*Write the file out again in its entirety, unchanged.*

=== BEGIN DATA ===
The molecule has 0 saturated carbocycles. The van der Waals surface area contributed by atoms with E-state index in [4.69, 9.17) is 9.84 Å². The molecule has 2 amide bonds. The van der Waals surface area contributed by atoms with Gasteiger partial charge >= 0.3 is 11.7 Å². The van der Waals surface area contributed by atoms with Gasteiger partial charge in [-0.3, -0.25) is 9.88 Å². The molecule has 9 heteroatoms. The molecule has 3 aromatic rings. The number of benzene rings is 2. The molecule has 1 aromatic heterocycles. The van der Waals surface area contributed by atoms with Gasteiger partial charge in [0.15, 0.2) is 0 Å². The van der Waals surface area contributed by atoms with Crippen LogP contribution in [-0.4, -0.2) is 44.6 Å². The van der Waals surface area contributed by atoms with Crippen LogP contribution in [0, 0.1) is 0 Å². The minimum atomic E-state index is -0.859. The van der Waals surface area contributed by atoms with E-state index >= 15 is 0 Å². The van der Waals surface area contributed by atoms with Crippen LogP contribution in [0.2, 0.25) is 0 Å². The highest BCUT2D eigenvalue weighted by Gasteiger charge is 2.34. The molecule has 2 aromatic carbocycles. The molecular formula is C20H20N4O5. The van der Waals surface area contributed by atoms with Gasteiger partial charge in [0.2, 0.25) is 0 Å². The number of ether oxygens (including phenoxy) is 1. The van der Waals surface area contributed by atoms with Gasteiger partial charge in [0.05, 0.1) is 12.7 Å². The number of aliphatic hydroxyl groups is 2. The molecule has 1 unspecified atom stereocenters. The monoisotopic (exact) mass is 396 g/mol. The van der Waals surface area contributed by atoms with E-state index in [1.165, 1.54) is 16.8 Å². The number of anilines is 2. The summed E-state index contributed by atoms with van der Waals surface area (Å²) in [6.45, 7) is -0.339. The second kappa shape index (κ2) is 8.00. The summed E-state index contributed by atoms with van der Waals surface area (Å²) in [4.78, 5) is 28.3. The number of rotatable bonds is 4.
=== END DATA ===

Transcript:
The molecule has 0 saturated carbocycles. The van der Waals surface area contributed by atoms with E-state index in [4.69, 9.17) is 9.84 Å². The molecule has 2 amide bonds. The van der Waals surface area contributed by atoms with Gasteiger partial charge >= 0.3 is 11.7 Å². The van der Waals surface area contributed by atoms with Gasteiger partial charge in [-0.3, -0.25) is 9.88 Å². The molecule has 9 heteroatoms. The molecule has 3 aromatic rings. The number of benzene rings is 2. The molecule has 1 aromatic heterocycles. The van der Waals surface area contributed by atoms with Gasteiger partial charge in [0.15, 0.2) is 0 Å². The van der Waals surface area contributed by atoms with Crippen LogP contribution in [-0.4, -0.2) is 44.6 Å². The van der Waals surface area contributed by atoms with Crippen LogP contribution in [0, 0.1) is 0 Å². The minimum atomic E-state index is -0.859. The van der Waals surface area contributed by atoms with E-state index >= 15 is 0 Å². The van der Waals surface area contributed by atoms with Crippen LogP contribution in [0.2, 0.25) is 0 Å². The highest BCUT2D eigenvalue weighted by Gasteiger charge is 2.34. The molecule has 2 aromatic carbocycles. The molecular formula is C20H20N4O5. The van der Waals surface area contributed by atoms with Gasteiger partial charge in [0.2, 0.25) is 0 Å². The number of ether oxygens (including phenoxy) is 1. The van der Waals surface area contributed by atoms with Gasteiger partial charge in [0.05, 0.1) is 12.7 Å². The number of aliphatic hydroxyl groups is 2. The molecule has 1 unspecified atom stereocenters. The monoisotopic (exact) mass is 396 g/mol. The van der Waals surface area contributed by atoms with E-state index in [1.165, 1.54) is 16.8 Å². The number of anilines is 2. The summed E-state index contributed by atoms with van der Waals surface area (Å²) in [6.45, 7) is -0.339. The second kappa shape index (κ2) is 8.00. The summed E-state index contributed by atoms with van der Waals surface area (Å²) in [4.78, 5) is 28.3. The number of rotatable bonds is 4.